Introduction to Mass Communications
I. Course Prefix/Number: EGL 220
Course Name: Introduction to Mass Communications
Credits: 3 (3 lecture; 0 lab)
III. Course (Catalog) Description
IV. Learning Objectives
On successful completion of this course students will be able to:
- Trace the historical development of various media forms.
- Comprehend methods of media organization, finance and regulation in a global environment.
- Describe the use and impact of the various media.
- Demonstrate an understanding of the reciprocal influence of the media and contemporary society.
- Critically analyze legal and ethical media issues.
- Apply knowledge of media production techniques.
V. Academic Integrity and Student Conduct
• plagiarism (turning in work not written by you, or lacking proper citation),
• falsification and fabrication (lying or distorting the truth),
• helping others to cheat,
• unauthorized changes on official documents,
• pretending to be someone else or having someone else pretend to be you,
• making or accepting bribes, special favors, or threats, and
• any other behavior that violates academic integrity.
There are serious consequences to violations of the academic integrity policy. Oakton's policies and procedures provide students a fair hearing if a complaint is made against you. If you are found to have violated the policy, the minimum penalty is failure on the assignment and, a disciplinary record will be established and kept on file in the office of the Vice President for Student Affairs for a period of 3 years.
Please review the Code of Academic Conduct and the Code of Student Conduct, both located online at
VI. Sequence of Topics
Although the following sequence of instruction may be rearranged, the contents and objectives of the course remain the same.
- Communication and Prerequisites of Mass Communication
- Introduction to Producing a Media Presentation
- The Newspaper Industry
- The Magazine & Book Publishing Industries
- The Radio Industry
- The Television Industry
- The Movie Industry
- The Recording Industry
- Computers and Mass Communications
- Advertising & Public Relations
- Ownership and Ethical Issues
- Legal and Regulatory Issues
VII. Methods of Instruction
Course may be taught as a face-to-face, media-based, hybrid, or online course.
Methods of presentation include: lecture, class discussions, media presentations, field observation and practical exercises.
Course may be taught as face-to-face, hybrid or online course.
VIII. Course Practices Required
IX. Instructional Materials
- Appropriate text (such as):
Dominick, Joseph. The Dynamics of Mass Communication: Media in Transition, Eleventh Edition. New York: McGraw-Hill Companies, 2011.
Burton, Robert R. Class Notes for EGL 220. Oakton Community College, current semester edition.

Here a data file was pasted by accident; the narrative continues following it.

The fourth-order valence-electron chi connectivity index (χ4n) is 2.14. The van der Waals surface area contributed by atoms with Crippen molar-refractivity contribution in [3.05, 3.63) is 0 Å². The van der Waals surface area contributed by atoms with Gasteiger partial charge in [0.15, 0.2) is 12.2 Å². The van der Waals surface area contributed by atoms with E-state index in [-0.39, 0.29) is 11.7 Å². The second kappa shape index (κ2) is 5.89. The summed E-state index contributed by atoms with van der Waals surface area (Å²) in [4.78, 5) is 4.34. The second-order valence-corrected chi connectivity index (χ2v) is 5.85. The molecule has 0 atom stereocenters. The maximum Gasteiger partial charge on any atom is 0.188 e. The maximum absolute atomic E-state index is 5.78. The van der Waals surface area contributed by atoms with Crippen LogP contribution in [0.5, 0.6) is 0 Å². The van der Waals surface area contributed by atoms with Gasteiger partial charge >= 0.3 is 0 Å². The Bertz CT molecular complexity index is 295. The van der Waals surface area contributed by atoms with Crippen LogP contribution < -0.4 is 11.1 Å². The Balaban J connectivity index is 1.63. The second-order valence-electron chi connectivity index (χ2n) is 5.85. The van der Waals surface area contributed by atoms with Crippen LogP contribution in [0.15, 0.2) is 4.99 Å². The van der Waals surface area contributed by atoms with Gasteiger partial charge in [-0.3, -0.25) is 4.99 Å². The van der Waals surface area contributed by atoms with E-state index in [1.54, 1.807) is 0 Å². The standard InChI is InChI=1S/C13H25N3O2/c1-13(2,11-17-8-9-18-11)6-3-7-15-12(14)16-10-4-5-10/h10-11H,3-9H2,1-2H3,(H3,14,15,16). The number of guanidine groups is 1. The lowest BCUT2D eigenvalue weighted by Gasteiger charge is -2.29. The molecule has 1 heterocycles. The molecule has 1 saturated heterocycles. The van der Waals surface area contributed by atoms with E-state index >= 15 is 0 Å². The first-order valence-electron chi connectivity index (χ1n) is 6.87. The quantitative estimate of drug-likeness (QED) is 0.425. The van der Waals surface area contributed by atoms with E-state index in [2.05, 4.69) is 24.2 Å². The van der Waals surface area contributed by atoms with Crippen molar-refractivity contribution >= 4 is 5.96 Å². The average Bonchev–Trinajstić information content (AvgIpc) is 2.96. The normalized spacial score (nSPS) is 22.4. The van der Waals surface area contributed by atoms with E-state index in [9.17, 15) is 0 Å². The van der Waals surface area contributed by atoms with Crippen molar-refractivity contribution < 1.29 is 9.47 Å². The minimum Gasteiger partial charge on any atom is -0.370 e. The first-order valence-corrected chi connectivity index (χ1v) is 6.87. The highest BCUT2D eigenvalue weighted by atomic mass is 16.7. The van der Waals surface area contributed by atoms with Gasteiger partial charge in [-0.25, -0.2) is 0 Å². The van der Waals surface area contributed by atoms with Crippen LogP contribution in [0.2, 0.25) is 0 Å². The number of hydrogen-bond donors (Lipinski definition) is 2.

- Audiovisual materials
- Sound/slide presentations
- Computer-based visual aids
X. Methods of Evaluating Student Progress
|The final grade is calculated as follows (See "Course Practices.")|
|Quizzes (2 at 10% each)||20%|
|Unit Tests 1 & 2 (15% each)||30%|
|Cumulative Test 3||20%|
|Communications Celebrity Report||15%|
|On-site broadcast studio experience||5%|
XI. Other Course Information
If you have a documented learning, psychological, or physical disability you may be entitled to reasonable academic accommodations or services. To request accommodations or services, contact the Access and Disability Resource Center at the Des Plaines or Skokie campus. All students are expected to fulfill essential course requirements. The College will not waive any essential skill or requirement of a course or degree program.
Oakton Community College is committed to maintaining a campus environment emphasizing the dignity and worth of all members of the community, and complies with all federal and state Title IX requirements.
Resources and support for
- pregnancy-related and parenting accommodations; and
- victims of sexual misconduct
Resources and support for LGBTQ+ students can be found at www.oakton.edu/lgbtq.
Electronic video and/or audio recording is not permitted during class unless the student obtains written permission from the instructor. In cases where recordings are allowed, such content is restricted to personal use only. Any distribution of such recordings is strictly prohibited. Personal use is defined as use by an individual student for the purpose of studying or completing course assignments.
For students who have been approved for audio and/or video recording of lectures and other classroom activities as a reasonable accommodation by Oakton’s Access Disabilities Resource Center (ADRC), applicable federal law requires instructors to permit those recordings. Such recordings are also limited to personal use. Any distribution of such recordings is strictly prohibited.
Violation of this policy will result in disciplinary action through the Code of Student Conduct.